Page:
I recently returned from Austin, Texas, where I attended my first tech conference — SpiceWorld, the “most happenin’ tech conference around!” I admit, it was a lot of fun; three jam-packed days rubbing shoulders with thousands of IT pros, dozens of sponsoring vendors, hundreds of tech marketers and all the networking one could handle. There were a plethora of learning opportunities for energetic and eager IT professionals looking to hone their skills and insights with break-out classes on more IT topics than I knew existed.
One hot topic of discussion among attendees was the Internet of Things (IoT), the emerging technology making a huge difference for small and medium-sized businesses. As connectivity is built into every device imaginable, and even some that are unimaginable, the skills to utilize IoT are an absolute necessity.
With all the recent data breaches in the news, security seemed at the front of everyone’s mind. I heard over and over the refrain,“It’s not if you’re going to get hacked: It’s when.” Hearing security experts enumerate the risks tended to make me uneasy — particularly when I realized just how many wireless devices my family and I own.
The highlight of SpiceWorld was Kevin Mitnick’s keynote on cybersecurity. Mitnick is arguably the world’s most famous Black Hat hacker. Fortunately, he has paid his debt to society: five years in prison, including eight months of solitary confinement because the prosecutor convinced a judge that Mitnick could start a nuclear war by dialing into NORAD and whistling into the phone. Fortunately, he is rehabilitated and in high demand by corporations looking to secure their systems from the bad guys.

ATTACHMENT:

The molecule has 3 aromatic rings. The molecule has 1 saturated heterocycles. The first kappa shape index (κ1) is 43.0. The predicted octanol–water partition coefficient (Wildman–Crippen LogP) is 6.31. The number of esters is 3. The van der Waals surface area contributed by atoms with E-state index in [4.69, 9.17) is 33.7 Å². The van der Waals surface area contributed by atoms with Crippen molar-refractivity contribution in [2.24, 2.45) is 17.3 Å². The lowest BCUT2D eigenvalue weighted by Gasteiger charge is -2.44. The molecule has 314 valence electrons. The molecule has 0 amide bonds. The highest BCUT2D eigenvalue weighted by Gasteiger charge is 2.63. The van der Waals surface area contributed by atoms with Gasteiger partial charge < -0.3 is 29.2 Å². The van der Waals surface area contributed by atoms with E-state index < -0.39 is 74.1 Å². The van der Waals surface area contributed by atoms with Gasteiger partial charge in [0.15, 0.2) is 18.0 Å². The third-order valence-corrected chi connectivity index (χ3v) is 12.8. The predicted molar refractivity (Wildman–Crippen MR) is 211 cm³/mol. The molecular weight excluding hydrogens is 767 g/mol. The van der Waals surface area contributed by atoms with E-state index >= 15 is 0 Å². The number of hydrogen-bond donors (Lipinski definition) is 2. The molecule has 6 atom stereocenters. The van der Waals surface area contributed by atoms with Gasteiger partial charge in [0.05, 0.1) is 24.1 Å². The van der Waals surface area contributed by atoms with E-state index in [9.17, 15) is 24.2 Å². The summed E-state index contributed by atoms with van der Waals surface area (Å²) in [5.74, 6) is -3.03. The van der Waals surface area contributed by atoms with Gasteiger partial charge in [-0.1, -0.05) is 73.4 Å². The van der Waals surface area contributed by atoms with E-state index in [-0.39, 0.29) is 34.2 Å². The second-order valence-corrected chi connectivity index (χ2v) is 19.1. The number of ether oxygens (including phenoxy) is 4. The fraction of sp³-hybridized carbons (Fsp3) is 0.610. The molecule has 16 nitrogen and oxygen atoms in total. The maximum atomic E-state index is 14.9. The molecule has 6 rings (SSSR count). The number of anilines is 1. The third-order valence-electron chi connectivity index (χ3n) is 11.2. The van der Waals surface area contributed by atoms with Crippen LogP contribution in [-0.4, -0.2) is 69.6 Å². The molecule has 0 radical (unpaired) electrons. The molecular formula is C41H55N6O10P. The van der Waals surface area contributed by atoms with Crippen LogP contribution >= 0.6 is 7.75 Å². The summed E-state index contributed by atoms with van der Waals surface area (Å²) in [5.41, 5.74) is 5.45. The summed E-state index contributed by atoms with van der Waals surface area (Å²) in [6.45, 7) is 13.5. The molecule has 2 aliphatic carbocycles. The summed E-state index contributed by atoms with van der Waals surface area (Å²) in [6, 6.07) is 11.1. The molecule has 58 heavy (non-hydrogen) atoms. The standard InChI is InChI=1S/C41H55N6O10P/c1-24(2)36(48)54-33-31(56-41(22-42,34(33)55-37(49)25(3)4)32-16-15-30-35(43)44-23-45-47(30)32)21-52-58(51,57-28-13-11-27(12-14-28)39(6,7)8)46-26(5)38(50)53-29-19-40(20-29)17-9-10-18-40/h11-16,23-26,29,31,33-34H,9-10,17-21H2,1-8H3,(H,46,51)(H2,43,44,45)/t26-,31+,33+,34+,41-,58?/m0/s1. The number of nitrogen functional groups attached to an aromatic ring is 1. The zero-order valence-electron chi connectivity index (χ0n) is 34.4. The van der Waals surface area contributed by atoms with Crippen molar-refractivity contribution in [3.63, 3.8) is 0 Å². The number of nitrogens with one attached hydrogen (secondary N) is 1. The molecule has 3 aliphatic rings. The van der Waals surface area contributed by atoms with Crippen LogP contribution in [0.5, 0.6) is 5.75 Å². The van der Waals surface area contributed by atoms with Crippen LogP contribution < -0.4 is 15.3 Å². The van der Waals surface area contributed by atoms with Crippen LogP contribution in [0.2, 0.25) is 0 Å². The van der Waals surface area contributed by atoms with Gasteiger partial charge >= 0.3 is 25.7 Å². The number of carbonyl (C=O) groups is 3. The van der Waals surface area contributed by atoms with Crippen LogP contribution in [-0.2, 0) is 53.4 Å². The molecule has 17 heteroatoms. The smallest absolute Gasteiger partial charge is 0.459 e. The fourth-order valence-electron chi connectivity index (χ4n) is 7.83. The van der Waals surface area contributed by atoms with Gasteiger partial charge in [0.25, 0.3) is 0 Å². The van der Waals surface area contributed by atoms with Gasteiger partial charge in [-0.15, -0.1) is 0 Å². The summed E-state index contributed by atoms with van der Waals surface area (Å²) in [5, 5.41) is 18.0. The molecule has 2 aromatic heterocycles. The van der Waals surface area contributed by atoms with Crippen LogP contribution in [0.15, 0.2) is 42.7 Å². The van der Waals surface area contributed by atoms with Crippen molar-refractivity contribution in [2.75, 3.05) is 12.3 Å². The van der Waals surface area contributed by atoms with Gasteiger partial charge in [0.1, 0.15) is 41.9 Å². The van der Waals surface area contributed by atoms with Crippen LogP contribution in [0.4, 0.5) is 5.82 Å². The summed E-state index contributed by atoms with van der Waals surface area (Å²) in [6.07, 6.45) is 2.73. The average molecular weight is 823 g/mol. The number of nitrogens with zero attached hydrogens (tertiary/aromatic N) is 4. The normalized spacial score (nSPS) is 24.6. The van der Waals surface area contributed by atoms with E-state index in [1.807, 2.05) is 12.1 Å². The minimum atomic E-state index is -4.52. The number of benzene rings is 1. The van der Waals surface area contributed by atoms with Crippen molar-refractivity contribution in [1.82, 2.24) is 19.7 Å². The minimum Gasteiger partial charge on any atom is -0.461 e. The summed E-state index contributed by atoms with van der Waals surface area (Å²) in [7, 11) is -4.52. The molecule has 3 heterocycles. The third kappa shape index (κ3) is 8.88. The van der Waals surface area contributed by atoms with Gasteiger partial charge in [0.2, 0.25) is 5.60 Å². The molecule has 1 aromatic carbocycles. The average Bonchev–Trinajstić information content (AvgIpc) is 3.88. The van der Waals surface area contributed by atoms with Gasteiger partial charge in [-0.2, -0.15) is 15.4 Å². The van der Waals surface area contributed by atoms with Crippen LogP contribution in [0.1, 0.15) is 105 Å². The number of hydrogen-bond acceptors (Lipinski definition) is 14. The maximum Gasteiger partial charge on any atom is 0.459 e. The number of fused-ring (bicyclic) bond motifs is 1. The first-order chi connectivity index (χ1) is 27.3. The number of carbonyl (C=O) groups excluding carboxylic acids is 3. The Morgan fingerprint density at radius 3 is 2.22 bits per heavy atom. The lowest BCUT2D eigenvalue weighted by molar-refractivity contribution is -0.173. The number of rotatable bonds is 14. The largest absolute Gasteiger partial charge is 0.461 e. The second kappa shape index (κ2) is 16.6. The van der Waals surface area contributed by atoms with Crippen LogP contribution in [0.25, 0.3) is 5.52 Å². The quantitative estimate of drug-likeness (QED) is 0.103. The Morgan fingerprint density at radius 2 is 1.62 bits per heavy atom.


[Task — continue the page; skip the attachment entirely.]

(Although anyone who turns their enterprise security over to Mitnick should at least consider also turning to the dictionary to look up the definition of "long con." Do you really want a convicted criminal also known as "The Condor" and "The Darkside Hacker" in charge of protecting your assets from the, um, other bad guys? Especially when that guy once said, "My actions constituted pure hacking that resulted in relatively trivial expenses for the companies involved, despite the government's false claims." Does that sound like a guy who believes he was fairly imprisoned and holds no grudges against anyone?)
His demonstrations were simultaneously amazing and scary. The gist was that people must think about their everyday IT activities, and that relying on security technology alone won’t protect an organization from a determined hacker. As he shared pen-testing horror stories from his consulting business, you could see how easy social engineering is and that end-users are definitely the weak link in any security system.
SpiceWorld 2017 was a real eye-opener. I’m more convinced than ever that getting a security certification isn’t just a good idea, it’s a priority. And when I think back on Mitnick’s demonstration of how to hack an Integrated Voice Response system, well, it’s enough to make a guy think twice before answering his phone.
About the Author — Kent Lutz is an IT Pro Account Manager with TestOut Corporation. He enjoys the outdoors, including biking, hiking and rock climbing. He is happily married, with five fun children. He is an aficionado of no-holds-barred cage fighting and really really likes Harry Potter. Kent recently combined his love of all things Potter with his budding interest in cybercrime when he designed a highly efficient computer worm nicknamed Protego for bank hacks. You can find more of Kent's hacks at his Room of Requirement site on the dark web, where he is known primarily as Lord Voldemort.